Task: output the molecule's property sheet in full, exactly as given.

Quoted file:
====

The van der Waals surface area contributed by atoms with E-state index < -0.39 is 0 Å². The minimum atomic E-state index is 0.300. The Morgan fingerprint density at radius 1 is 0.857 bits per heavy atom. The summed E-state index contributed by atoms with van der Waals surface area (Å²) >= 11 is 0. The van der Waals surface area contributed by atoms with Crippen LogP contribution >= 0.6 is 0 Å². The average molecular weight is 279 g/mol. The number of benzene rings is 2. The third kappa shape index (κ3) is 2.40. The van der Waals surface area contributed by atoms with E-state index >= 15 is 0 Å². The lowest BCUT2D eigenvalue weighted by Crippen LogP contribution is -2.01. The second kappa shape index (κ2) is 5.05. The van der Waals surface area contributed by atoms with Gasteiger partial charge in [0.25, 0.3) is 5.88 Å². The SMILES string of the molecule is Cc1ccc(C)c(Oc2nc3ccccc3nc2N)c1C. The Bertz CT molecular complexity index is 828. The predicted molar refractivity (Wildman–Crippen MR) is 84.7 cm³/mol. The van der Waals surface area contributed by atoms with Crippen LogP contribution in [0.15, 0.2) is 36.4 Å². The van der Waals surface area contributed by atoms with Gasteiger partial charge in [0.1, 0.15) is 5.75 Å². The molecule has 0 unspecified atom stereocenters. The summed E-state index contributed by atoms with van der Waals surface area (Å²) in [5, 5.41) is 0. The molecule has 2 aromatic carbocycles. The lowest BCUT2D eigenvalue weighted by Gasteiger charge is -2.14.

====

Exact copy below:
The van der Waals surface area contributed by atoms with E-state index < -0.39 is 0 Å². The minimum atomic E-state index is 0.300. The Morgan fingerprint density at radius 1 is 0.857 bits per heavy atom. The summed E-state index contributed by atoms with van der Waals surface area (Å²) >= 11 is 0. The van der Waals surface area contributed by atoms with Crippen LogP contribution >= 0.6 is 0 Å². The average molecular weight is 279 g/mol. The number of benzene rings is 2. The third kappa shape index (κ3) is 2.40. The van der Waals surface area contributed by atoms with E-state index >= 15 is 0 Å². The lowest BCUT2D eigenvalue weighted by Crippen LogP contribution is -2.01. The second kappa shape index (κ2) is 5.05. The van der Waals surface area contributed by atoms with Gasteiger partial charge in [0.25, 0.3) is 5.88 Å². The SMILES string of the molecule is Cc1ccc(C)c(Oc2nc3ccccc3nc2N)c1C. The Bertz CT molecular complexity index is 828. The predicted molar refractivity (Wildman–Crippen MR) is 84.7 cm³/mol. The van der Waals surface area contributed by atoms with Crippen LogP contribution in [0.15, 0.2) is 36.4 Å². The van der Waals surface area contributed by atoms with Gasteiger partial charge in [0.1, 0.15) is 5.75 Å². The molecule has 0 unspecified atom stereocenters. The summed E-state index contributed by atoms with van der Waals surface area (Å²) in [5, 5.41) is 0. The molecule has 2 aromatic carbocycles. The lowest BCUT2D eigenvalue weighted by Gasteiger charge is -2.14.